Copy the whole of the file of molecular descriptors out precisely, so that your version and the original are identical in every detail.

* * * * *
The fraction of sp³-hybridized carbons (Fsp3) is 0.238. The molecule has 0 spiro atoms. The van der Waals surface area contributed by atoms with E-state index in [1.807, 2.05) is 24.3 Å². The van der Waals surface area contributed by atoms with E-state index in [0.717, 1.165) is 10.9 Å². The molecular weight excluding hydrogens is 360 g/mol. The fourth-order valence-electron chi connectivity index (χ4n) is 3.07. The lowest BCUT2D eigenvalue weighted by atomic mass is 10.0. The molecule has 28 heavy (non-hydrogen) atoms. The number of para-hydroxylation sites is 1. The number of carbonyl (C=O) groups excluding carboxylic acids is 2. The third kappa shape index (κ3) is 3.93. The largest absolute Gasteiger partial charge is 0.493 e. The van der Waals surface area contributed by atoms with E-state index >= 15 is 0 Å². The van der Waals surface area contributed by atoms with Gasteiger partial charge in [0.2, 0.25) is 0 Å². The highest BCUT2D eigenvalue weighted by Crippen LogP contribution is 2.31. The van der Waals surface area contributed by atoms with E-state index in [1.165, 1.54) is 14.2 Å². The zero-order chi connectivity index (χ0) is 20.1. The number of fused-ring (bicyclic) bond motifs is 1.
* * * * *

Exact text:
The fraction of sp³-hybridized carbons (Fsp3) is 0.238. The molecule has 0 spiro atoms. The van der Waals surface area contributed by atoms with E-state index in [1.807, 2.05) is 24.3 Å². The van der Waals surface area contributed by atoms with E-state index in [0.717, 1.165) is 10.9 Å². The molecular weight excluding hydrogens is 360 g/mol. The fourth-order valence-electron chi connectivity index (χ4n) is 3.07. The lowest BCUT2D eigenvalue weighted by atomic mass is 10.0. The molecule has 28 heavy (non-hydrogen) atoms. The number of para-hydroxylation sites is 1. The number of carbonyl (C=O) groups excluding carboxylic acids is 2. The third kappa shape index (κ3) is 3.93. The largest absolute Gasteiger partial charge is 0.493 e. The van der Waals surface area contributed by atoms with E-state index >= 15 is 0 Å². The van der Waals surface area contributed by atoms with Gasteiger partial charge in [0.2, 0.25) is 0 Å². The highest BCUT2D eigenvalue weighted by Crippen LogP contribution is 2.31. The van der Waals surface area contributed by atoms with E-state index in [1.165, 1.54) is 14.2 Å². The zero-order chi connectivity index (χ0) is 20.1. The number of fused-ring (bicyclic) bond motifs is 1.